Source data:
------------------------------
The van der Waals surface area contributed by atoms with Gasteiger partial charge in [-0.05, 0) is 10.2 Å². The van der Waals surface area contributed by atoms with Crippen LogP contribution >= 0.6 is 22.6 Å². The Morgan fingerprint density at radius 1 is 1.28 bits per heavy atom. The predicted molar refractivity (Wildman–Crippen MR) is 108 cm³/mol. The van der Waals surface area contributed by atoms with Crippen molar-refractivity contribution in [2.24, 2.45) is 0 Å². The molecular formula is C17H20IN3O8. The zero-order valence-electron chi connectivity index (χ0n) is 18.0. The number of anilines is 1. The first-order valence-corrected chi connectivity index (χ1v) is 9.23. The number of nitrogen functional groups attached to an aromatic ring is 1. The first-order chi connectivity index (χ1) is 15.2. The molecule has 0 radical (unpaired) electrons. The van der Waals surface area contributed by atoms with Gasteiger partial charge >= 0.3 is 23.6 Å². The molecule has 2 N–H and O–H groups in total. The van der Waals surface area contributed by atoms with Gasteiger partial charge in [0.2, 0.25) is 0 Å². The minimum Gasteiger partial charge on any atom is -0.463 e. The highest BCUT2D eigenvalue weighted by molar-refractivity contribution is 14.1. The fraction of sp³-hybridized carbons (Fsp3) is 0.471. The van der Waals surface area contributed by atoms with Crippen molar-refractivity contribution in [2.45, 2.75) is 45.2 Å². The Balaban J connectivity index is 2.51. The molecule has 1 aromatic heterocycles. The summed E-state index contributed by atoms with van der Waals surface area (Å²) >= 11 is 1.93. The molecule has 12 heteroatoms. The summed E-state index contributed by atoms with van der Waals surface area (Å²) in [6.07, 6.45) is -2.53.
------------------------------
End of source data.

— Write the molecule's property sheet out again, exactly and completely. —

The van der Waals surface area contributed by atoms with Gasteiger partial charge in [-0.05, 0) is 10.2 Å². The van der Waals surface area contributed by atoms with Crippen LogP contribution >= 0.6 is 22.6 Å². The Morgan fingerprint density at radius 1 is 1.28 bits per heavy atom. The predicted molar refractivity (Wildman–Crippen MR) is 108 cm³/mol. The van der Waals surface area contributed by atoms with Crippen molar-refractivity contribution in [2.24, 2.45) is 0 Å². The molecular formula is C17H20IN3O8. The zero-order valence-electron chi connectivity index (χ0n) is 18.0. The number of anilines is 1. The first-order valence-corrected chi connectivity index (χ1v) is 9.23. The number of nitrogen functional groups attached to an aromatic ring is 1. The first-order chi connectivity index (χ1) is 15.2. The molecule has 0 radical (unpaired) electrons. The van der Waals surface area contributed by atoms with Gasteiger partial charge >= 0.3 is 23.6 Å². The molecule has 2 N–H and O–H groups in total. The van der Waals surface area contributed by atoms with Gasteiger partial charge in [0.2, 0.25) is 0 Å². The minimum Gasteiger partial charge on any atom is -0.463 e. The highest BCUT2D eigenvalue weighted by molar-refractivity contribution is 14.1. The fraction of sp³-hybridized carbons (Fsp3) is 0.471. The van der Waals surface area contributed by atoms with Crippen molar-refractivity contribution in [2.45, 2.75) is 45.2 Å². The Balaban J connectivity index is 2.51. The molecule has 1 aromatic heterocycles. The summed E-state index contributed by atoms with van der Waals surface area (Å²) >= 11 is 1.93. The molecule has 12 heteroatoms. The summed E-state index contributed by atoms with van der Waals surface area (Å²) in [6.07, 6.45) is -2.53.